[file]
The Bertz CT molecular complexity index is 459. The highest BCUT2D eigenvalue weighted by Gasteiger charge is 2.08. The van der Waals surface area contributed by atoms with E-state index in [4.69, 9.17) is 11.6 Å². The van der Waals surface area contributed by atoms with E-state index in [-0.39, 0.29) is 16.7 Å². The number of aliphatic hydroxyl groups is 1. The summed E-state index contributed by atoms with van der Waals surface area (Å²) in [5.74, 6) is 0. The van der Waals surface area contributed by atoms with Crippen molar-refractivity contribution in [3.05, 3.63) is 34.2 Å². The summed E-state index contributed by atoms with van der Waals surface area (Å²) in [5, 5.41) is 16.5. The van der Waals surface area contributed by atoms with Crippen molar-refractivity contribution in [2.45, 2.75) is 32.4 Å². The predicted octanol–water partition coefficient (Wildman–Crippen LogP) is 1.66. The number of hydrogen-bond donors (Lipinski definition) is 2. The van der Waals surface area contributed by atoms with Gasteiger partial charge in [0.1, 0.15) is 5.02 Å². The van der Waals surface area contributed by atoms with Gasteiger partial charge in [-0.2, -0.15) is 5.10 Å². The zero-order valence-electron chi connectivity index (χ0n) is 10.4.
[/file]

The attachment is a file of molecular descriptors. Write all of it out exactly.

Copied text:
The Bertz CT molecular complexity index is 459. The highest BCUT2D eigenvalue weighted by Gasteiger charge is 2.08. The van der Waals surface area contributed by atoms with E-state index in [4.69, 9.17) is 11.6 Å². The van der Waals surface area contributed by atoms with E-state index in [-0.39, 0.29) is 16.7 Å². The number of aliphatic hydroxyl groups is 1. The summed E-state index contributed by atoms with van der Waals surface area (Å²) in [5.74, 6) is 0. The van der Waals surface area contributed by atoms with Crippen molar-refractivity contribution in [3.05, 3.63) is 34.2 Å². The summed E-state index contributed by atoms with van der Waals surface area (Å²) in [5, 5.41) is 16.5. The van der Waals surface area contributed by atoms with Crippen molar-refractivity contribution in [2.45, 2.75) is 32.4 Å². The predicted octanol–water partition coefficient (Wildman–Crippen LogP) is 1.66. The number of hydrogen-bond donors (Lipinski definition) is 2. The van der Waals surface area contributed by atoms with Gasteiger partial charge in [0.1, 0.15) is 5.02 Å². The van der Waals surface area contributed by atoms with Gasteiger partial charge in [-0.2, -0.15) is 5.10 Å². The zero-order valence-electron chi connectivity index (χ0n) is 10.4.